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Fake Antivirus Renewal Email Rises from the Dead

Created: 01 Mar 2013 09:53:26 GMT • Updated: 23 Jan 2014 18:09:09 GMT • Translations available: 日本語
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Over the last few years, many reports, white papers, and blogs have been released detailing targeted attacks. For example, some attacks employ sophisticated infection methods, such as watering hole attacks, and some rely on exploit code hidden in document files mixed with social engineering schemes. Some time ago, when the malware world was still dominated by mass-mailing worms that used fake emails as the infection method, one of the schemes was a fraudulent license renewal notification from well-known antivirus vendors.

Some may think that this scheme had become extinct but we saw evidence recently that it is still alive and kicking when an email was sent to an electric power company and a major industrial company in Japan.

Figure 1. Fake antivirus email with a Zip file attached

Inside the attached .zip file there is a file with a .doc.exe extension, which smells fishy. The file name is gibberish as well.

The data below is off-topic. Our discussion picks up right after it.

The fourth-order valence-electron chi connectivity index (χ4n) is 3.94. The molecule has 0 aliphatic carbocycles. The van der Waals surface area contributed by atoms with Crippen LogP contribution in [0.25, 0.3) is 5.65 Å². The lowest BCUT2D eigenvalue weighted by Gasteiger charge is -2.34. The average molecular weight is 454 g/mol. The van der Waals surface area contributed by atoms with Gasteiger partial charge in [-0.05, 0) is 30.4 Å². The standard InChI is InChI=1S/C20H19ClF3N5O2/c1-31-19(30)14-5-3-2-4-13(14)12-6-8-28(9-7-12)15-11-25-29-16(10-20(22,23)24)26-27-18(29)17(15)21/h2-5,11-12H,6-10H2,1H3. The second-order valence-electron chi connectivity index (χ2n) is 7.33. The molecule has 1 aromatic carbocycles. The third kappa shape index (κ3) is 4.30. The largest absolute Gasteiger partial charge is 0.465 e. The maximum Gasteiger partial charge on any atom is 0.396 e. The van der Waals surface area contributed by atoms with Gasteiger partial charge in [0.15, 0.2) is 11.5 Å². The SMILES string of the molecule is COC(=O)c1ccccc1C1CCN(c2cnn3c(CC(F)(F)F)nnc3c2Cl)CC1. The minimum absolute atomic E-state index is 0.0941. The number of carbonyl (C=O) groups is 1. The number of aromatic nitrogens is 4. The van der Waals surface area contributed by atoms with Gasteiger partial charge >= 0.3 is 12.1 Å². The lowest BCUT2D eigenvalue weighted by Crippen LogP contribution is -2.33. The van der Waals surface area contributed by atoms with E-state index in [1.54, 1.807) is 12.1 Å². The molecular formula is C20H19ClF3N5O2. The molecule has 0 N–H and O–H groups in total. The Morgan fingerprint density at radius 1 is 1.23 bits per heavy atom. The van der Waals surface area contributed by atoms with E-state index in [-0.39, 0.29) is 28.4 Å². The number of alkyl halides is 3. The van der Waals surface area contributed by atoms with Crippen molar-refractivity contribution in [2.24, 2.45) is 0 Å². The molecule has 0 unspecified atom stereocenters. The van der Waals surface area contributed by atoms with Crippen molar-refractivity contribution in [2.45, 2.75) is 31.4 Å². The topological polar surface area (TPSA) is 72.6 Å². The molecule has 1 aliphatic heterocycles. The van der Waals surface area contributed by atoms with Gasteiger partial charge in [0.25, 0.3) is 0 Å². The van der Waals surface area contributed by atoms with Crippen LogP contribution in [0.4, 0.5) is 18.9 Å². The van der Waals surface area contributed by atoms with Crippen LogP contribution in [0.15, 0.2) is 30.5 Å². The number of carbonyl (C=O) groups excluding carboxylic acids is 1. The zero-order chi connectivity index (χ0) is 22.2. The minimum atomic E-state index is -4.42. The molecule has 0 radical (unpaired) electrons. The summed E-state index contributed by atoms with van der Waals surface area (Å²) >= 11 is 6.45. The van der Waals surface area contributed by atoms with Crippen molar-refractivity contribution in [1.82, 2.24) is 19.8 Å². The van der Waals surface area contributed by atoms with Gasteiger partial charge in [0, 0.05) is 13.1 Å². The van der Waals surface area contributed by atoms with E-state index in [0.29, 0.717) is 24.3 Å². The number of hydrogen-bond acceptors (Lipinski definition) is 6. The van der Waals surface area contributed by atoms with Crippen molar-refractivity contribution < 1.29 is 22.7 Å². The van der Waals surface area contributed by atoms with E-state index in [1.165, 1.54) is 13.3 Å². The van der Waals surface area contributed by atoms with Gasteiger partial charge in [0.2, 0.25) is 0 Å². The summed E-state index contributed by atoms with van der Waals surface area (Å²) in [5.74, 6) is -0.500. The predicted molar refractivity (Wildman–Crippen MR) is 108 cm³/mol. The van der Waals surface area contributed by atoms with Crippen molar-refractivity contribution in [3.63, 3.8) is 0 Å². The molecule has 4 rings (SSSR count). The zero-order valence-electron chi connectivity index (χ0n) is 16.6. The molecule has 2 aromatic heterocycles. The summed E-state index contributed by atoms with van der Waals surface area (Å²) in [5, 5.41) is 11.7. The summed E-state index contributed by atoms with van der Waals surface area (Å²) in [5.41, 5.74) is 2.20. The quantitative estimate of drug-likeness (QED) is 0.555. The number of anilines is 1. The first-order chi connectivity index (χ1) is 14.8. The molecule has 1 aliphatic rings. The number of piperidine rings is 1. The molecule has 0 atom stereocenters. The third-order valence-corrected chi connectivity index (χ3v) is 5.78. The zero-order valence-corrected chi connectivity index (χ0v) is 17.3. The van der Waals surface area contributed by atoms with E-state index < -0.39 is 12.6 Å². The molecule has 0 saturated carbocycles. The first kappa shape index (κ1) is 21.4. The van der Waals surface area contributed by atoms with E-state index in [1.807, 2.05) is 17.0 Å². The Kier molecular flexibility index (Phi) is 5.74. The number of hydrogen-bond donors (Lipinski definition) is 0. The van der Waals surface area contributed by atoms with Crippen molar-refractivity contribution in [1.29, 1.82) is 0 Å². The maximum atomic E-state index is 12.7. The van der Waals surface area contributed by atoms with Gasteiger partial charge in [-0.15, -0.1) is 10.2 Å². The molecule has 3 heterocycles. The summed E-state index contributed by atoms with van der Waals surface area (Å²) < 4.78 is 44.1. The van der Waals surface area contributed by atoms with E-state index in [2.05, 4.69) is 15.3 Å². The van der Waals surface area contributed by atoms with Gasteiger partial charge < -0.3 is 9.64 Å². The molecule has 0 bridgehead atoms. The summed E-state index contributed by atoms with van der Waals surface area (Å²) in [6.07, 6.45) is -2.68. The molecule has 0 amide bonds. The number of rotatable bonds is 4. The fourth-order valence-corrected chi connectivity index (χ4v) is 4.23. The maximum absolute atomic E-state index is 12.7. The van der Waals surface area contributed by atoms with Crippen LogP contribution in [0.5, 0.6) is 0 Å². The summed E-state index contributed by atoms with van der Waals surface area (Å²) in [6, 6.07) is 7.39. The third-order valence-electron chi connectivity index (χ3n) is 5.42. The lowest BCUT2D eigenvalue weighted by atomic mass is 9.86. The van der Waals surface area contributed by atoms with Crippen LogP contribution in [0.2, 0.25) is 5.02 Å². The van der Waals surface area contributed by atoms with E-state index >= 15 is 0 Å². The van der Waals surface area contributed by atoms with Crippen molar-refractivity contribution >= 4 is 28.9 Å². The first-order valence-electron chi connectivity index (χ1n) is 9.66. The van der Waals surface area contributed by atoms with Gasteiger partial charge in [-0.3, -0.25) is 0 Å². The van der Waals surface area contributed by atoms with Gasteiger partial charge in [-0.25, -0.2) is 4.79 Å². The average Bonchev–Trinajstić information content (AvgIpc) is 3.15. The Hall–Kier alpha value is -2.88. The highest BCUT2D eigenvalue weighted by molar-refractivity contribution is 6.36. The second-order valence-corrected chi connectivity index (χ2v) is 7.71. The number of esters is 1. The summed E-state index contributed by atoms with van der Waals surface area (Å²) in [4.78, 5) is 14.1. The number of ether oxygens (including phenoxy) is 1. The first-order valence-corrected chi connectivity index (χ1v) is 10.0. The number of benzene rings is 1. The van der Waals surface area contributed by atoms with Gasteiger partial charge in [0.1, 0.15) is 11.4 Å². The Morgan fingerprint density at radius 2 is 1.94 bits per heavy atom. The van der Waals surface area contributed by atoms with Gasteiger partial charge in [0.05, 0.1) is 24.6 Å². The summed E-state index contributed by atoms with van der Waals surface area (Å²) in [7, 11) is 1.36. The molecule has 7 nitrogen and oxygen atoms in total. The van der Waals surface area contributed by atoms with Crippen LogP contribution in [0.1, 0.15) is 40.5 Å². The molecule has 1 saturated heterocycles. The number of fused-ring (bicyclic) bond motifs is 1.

Figure 2. File name of the file found inside the Zip file

Although the file uses an MS Word icon, this file is an executable file and will therefore run regardless of whether MS Word is installed on the computer or not. This file is detected by Symantec as Trojan.Dropper. Once it is executed, it drops a simple back door onto the computer, detected as Backdoor.Trojan, which connects to a command-and-control (C&C) server and awaits commands from the remote attacker.

Interestingly the same “From” address was used to send different fraudulent emails to several airline companies targeting recipients that appear to be Japanese. As the targets are airline companies, the attacker was smart enough to use aviation related information in the email, but the use of the doc.exe tactic remained the same.

Figure 3. File name of the attachment sent to airline companies

This file is also detected as Trojan.Dropper that also drops Backdoor.Trojan, which connects to the same C&C server mentioned previously.

Once the back door is successfully opened, the attacker can take control of the computer and do whatever he or she wants, including stealing information that could be used in subsequent attacks.

While using defense systems against sophisticated attacks has become an absolute necessity, often a simple and old trick is enough to compromise a computer. Basic security practices can often be forgotten when security software is used and this sort of email rarely lands in your inbox. It is important to remember the expression “Disaster strikes when you least expect it.”